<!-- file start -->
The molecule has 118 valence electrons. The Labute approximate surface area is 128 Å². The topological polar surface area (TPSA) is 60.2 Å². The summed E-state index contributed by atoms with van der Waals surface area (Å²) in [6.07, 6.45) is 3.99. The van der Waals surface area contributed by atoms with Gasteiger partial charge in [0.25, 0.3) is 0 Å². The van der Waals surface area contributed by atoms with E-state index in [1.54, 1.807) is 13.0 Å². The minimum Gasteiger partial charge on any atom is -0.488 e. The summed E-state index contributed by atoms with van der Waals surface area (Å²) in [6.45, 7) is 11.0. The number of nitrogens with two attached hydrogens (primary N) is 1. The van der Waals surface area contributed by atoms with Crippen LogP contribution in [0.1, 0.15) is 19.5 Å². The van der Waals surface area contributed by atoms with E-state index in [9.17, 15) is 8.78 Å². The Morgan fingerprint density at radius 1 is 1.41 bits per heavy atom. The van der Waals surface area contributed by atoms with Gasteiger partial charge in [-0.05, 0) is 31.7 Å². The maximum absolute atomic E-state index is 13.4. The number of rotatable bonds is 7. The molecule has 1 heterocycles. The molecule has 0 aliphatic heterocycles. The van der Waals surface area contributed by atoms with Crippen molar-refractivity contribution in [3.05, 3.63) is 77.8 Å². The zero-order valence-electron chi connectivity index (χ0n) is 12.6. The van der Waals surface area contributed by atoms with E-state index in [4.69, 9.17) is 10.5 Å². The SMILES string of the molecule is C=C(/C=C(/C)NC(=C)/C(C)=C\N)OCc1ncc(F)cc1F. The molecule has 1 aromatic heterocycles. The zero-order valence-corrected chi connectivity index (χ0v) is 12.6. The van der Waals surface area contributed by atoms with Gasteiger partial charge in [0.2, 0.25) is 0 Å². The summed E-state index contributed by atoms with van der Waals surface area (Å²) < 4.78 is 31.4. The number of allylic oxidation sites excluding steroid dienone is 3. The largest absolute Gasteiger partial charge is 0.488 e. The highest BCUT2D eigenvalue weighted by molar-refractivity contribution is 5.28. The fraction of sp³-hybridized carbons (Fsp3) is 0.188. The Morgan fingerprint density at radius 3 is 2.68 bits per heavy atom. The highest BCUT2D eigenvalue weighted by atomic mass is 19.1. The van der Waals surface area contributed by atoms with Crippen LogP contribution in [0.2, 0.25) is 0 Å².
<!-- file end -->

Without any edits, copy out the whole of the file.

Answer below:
The molecule has 118 valence electrons. The Labute approximate surface area is 128 Å². The topological polar surface area (TPSA) is 60.2 Å². The summed E-state index contributed by atoms with van der Waals surface area (Å²) in [6.07, 6.45) is 3.99. The van der Waals surface area contributed by atoms with Gasteiger partial charge in [0.25, 0.3) is 0 Å². The van der Waals surface area contributed by atoms with E-state index in [1.54, 1.807) is 13.0 Å². The minimum Gasteiger partial charge on any atom is -0.488 e. The summed E-state index contributed by atoms with van der Waals surface area (Å²) in [6.45, 7) is 11.0. The number of nitrogens with two attached hydrogens (primary N) is 1. The van der Waals surface area contributed by atoms with Crippen LogP contribution in [0.1, 0.15) is 19.5 Å². The van der Waals surface area contributed by atoms with E-state index in [9.17, 15) is 8.78 Å². The Morgan fingerprint density at radius 1 is 1.41 bits per heavy atom. The van der Waals surface area contributed by atoms with Gasteiger partial charge in [-0.05, 0) is 31.7 Å². The maximum absolute atomic E-state index is 13.4. The number of rotatable bonds is 7. The molecule has 1 heterocycles. The molecule has 0 aliphatic heterocycles. The van der Waals surface area contributed by atoms with Crippen molar-refractivity contribution in [3.05, 3.63) is 77.8 Å². The zero-order valence-electron chi connectivity index (χ0n) is 12.6. The van der Waals surface area contributed by atoms with E-state index in [4.69, 9.17) is 10.5 Å². The SMILES string of the molecule is C=C(/C=C(/C)NC(=C)/C(C)=C\N)OCc1ncc(F)cc1F. The molecule has 1 aromatic heterocycles. The zero-order valence-corrected chi connectivity index (χ0v) is 12.6. The van der Waals surface area contributed by atoms with Gasteiger partial charge in [0.2, 0.25) is 0 Å². The summed E-state index contributed by atoms with van der Waals surface area (Å²) < 4.78 is 31.4. The number of allylic oxidation sites excluding steroid dienone is 3. The largest absolute Gasteiger partial charge is 0.488 e. The highest BCUT2D eigenvalue weighted by molar-refractivity contribution is 5.28. The fraction of sp³-hybridized carbons (Fsp3) is 0.188. The Morgan fingerprint density at radius 3 is 2.68 bits per heavy atom. The highest BCUT2D eigenvalue weighted by atomic mass is 19.1. The van der Waals surface area contributed by atoms with Crippen LogP contribution in [0.2, 0.25) is 0 Å².